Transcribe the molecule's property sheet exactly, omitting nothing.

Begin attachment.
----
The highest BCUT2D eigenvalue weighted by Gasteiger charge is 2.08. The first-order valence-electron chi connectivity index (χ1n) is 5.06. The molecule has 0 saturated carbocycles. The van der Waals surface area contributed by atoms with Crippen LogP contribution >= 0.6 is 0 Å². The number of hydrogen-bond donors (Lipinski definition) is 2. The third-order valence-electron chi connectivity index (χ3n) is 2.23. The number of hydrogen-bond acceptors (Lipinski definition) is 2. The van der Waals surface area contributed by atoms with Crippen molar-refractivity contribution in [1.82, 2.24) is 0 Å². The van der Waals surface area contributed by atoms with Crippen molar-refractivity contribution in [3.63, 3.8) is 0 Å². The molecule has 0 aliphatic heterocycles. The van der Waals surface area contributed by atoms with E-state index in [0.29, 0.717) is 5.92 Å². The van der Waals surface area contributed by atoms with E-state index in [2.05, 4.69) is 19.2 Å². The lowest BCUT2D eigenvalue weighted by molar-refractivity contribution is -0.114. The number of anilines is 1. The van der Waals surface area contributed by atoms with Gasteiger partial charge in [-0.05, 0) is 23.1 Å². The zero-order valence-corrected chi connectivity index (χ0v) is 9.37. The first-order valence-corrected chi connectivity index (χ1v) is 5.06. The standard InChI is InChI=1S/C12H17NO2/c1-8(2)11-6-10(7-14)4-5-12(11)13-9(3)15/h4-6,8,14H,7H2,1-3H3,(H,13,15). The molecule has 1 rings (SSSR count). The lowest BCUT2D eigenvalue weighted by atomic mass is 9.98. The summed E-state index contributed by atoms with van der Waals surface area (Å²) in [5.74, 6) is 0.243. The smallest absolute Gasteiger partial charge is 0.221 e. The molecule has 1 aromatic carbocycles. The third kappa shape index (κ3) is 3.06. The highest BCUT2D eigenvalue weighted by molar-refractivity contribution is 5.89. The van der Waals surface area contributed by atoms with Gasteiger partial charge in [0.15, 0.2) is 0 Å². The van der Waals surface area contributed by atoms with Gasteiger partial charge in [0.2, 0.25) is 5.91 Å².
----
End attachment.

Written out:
The highest BCUT2D eigenvalue weighted by Gasteiger charge is 2.08. The first-order valence-electron chi connectivity index (χ1n) is 5.06. The molecule has 0 saturated carbocycles. The van der Waals surface area contributed by atoms with Crippen LogP contribution >= 0.6 is 0 Å². The number of hydrogen-bond donors (Lipinski definition) is 2. The third-order valence-electron chi connectivity index (χ3n) is 2.23. The number of hydrogen-bond acceptors (Lipinski definition) is 2. The van der Waals surface area contributed by atoms with Crippen molar-refractivity contribution in [1.82, 2.24) is 0 Å². The van der Waals surface area contributed by atoms with Crippen molar-refractivity contribution in [3.63, 3.8) is 0 Å². The molecule has 0 aliphatic heterocycles. The van der Waals surface area contributed by atoms with E-state index in [0.29, 0.717) is 5.92 Å². The van der Waals surface area contributed by atoms with E-state index in [2.05, 4.69) is 19.2 Å². The lowest BCUT2D eigenvalue weighted by molar-refractivity contribution is -0.114. The number of anilines is 1. The van der Waals surface area contributed by atoms with Gasteiger partial charge in [-0.05, 0) is 23.1 Å². The zero-order valence-corrected chi connectivity index (χ0v) is 9.37. The first-order valence-corrected chi connectivity index (χ1v) is 5.06. The standard InChI is InChI=1S/C12H17NO2/c1-8(2)11-6-10(7-14)4-5-12(11)13-9(3)15/h4-6,8,14H,7H2,1-3H3,(H,13,15). The molecule has 1 rings (SSSR count). The lowest BCUT2D eigenvalue weighted by atomic mass is 9.98. The summed E-state index contributed by atoms with van der Waals surface area (Å²) in [5.74, 6) is 0.243. The smallest absolute Gasteiger partial charge is 0.221 e. The molecule has 1 aromatic carbocycles. The third kappa shape index (κ3) is 3.06. The highest BCUT2D eigenvalue weighted by molar-refractivity contribution is 5.89. The van der Waals surface area contributed by atoms with Gasteiger partial charge in [0.15, 0.2) is 0 Å². The van der Waals surface area contributed by atoms with Gasteiger partial charge in [0.2, 0.25) is 5.91 Å².